I was showing my daughter a beautiful set of images that came up on APOD yesterday of a recent set of 4 X-class flares erupting from the Sun. Due to careful brainwashing on the part of her dad, she has become fascinated with the Sun and planets. It is tremendously satisfying to me to watch the fascination on her face as she watches videos like the one below. We are regular visitors to the NASA Little SDO channel on YouTube.
The SDO (Solar Dynamics Observatory) is a truly fascinating mission. The visuals are simply stunning, and over the past three years of operation has produced a set of truly spectacular videos and images that one simply has to see for themselves.
A few weeks back my daughter and I were watching one of these videos and she had an endless stream of wonderful questions:
Q: “Daddy, why is the Sun a different color?”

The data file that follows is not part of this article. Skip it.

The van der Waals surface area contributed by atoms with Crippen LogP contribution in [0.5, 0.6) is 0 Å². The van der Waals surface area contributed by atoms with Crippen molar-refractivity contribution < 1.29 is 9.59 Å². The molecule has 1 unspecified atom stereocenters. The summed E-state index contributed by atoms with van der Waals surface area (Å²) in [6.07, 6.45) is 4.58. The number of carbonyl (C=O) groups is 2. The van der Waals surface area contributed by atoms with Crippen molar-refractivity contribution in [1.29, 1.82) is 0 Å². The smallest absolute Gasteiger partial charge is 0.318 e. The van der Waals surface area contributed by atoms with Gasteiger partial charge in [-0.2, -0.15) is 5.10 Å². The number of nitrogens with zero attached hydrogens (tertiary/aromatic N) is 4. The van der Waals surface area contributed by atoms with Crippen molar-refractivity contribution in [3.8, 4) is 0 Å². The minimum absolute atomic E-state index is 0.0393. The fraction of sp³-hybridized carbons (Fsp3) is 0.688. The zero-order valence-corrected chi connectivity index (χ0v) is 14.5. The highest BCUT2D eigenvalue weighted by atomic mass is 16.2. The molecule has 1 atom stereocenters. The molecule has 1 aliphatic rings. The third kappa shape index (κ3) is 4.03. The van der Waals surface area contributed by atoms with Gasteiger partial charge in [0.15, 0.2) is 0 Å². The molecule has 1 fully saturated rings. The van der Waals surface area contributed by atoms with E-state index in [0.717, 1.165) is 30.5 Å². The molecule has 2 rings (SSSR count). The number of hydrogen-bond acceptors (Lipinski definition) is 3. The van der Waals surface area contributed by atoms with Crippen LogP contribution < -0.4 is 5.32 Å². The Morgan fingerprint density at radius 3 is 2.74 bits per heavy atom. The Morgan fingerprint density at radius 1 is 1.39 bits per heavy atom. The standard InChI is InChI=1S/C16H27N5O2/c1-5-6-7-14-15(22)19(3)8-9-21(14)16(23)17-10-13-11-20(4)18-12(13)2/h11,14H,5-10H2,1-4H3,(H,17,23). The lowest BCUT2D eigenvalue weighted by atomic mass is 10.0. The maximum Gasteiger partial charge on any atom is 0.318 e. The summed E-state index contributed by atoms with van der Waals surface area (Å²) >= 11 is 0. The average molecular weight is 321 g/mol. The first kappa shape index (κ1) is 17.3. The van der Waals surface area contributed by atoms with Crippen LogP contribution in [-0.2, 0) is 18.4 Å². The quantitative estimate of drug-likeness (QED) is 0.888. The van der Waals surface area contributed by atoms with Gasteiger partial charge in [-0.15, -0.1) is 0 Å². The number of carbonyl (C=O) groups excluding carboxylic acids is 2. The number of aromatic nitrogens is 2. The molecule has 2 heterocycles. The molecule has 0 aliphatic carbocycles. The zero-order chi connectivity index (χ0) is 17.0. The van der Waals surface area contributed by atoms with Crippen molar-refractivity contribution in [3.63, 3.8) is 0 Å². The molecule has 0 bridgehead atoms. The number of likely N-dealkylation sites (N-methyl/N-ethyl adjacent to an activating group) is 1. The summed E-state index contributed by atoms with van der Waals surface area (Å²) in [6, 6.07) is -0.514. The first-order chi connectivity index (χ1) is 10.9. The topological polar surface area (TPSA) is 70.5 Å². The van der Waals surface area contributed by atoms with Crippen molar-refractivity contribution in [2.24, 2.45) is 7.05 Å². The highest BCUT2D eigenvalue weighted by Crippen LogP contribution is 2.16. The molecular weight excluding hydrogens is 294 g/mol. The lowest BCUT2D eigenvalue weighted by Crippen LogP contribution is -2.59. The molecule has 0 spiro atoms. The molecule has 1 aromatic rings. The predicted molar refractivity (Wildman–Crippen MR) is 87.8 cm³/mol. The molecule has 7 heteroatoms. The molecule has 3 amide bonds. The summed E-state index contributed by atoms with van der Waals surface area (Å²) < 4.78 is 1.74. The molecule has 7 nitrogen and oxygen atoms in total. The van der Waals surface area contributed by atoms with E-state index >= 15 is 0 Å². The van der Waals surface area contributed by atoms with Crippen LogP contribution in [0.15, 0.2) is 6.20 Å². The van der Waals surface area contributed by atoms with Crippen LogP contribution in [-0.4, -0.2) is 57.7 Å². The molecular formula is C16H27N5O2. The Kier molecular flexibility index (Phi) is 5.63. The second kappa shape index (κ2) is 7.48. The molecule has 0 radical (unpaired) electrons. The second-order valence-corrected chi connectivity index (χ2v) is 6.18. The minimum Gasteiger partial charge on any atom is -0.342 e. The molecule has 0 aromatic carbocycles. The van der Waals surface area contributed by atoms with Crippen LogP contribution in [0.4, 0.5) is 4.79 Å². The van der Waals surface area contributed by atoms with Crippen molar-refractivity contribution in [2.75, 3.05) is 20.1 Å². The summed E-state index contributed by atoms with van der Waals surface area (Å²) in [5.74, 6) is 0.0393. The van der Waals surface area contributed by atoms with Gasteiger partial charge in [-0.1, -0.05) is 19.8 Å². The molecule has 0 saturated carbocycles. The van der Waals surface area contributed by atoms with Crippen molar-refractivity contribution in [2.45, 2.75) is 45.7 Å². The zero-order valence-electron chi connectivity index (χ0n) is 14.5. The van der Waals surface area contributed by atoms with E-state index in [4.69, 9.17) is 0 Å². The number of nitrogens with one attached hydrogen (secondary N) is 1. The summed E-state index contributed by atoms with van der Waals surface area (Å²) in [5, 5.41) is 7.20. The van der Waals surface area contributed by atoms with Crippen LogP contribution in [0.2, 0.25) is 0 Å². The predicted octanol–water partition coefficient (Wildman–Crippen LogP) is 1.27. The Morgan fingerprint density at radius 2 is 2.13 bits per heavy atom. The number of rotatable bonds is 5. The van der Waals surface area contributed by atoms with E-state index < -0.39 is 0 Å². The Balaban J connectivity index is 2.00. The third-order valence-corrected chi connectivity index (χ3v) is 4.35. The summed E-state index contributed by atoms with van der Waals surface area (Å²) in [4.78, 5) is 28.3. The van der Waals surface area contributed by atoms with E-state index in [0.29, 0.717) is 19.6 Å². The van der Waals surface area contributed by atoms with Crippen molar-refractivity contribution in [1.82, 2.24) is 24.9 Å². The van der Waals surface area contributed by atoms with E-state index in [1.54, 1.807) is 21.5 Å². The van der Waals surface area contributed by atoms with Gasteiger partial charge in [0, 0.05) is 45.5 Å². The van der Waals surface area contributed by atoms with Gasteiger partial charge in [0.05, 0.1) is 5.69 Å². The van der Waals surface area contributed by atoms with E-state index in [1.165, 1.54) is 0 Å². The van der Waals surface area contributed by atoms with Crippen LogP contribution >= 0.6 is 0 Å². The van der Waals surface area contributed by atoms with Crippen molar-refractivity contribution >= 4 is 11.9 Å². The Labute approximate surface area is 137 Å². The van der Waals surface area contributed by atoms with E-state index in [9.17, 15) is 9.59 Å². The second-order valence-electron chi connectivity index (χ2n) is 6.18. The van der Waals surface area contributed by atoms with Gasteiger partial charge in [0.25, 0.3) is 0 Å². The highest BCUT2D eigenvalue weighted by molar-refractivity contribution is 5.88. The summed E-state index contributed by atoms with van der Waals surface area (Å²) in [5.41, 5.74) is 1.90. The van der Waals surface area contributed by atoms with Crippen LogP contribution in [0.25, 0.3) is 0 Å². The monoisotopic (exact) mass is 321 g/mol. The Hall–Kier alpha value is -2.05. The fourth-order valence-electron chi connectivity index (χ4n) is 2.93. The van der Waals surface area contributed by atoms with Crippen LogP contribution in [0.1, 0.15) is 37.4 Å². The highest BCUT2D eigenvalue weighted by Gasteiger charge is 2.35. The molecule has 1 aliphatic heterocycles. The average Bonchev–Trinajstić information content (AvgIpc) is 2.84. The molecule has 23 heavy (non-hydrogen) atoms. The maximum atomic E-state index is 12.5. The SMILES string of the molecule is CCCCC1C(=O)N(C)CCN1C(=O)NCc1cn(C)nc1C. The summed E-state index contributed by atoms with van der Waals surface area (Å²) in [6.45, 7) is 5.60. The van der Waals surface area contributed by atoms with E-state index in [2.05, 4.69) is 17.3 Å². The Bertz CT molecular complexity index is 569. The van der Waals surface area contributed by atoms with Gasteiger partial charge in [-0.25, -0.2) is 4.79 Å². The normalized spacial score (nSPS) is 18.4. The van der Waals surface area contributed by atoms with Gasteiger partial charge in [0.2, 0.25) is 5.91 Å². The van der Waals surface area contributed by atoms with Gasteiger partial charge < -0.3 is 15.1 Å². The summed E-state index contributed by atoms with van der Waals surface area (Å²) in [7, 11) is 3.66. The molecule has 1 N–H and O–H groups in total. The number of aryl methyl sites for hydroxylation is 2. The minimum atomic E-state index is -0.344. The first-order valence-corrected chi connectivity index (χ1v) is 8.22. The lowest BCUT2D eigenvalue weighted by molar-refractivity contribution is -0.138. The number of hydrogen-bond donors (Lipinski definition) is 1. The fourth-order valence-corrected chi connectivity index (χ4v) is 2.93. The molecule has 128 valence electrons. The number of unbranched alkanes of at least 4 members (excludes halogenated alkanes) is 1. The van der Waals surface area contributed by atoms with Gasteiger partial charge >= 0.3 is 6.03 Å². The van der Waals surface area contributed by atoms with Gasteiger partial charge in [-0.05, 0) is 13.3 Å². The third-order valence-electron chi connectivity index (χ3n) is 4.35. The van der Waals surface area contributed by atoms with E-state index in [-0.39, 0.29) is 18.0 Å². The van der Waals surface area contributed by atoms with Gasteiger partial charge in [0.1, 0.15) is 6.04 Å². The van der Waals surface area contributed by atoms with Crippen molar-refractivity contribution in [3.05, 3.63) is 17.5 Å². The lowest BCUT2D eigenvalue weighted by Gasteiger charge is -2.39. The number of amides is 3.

A: “Because they have special cameras to view the Sun in different colors of light.”
Q: “What different colors?”
A: “Ultra-Violet, a color that your eye can’t see.”
Q: “Why is the Sun on fire?”
And on and on. It was an extremely fun exchange of questions, that went on for about an hour. I explained to her how the Sun was constantly trying to blow itself apart through the reactions in its core, while simultaneously pulling itself back together with its powerful gravity. She knows all about gravity, from previous conversations, and so she understood. We discussed the magnetic field of the Sun, and the complex magnetic fields on its surface that produce the magnificent arcs of plasma that dance on its surface. She was very concerned that the Sun might burn the Earth, until I explained that it was very far away, and that the Earth’s magnetic field protects us from harmful radiation from the Sun. This satisfied her, and she was at ease again, and back to a state of fascination.
One of my favorite things about being a parent is the opportunity to re-experience the splendor of the universe. I have always been in awe of the universe, and still am, but it is a whole new experience seeing it through a child’s eyes again.
My weekly advice: Take your kid out stargazing. It doesn’t matter if you have a telescope or binoculars or just your bare eyes, your child will love it. And every once in a while, poke around on one of the NASA YouTube channels.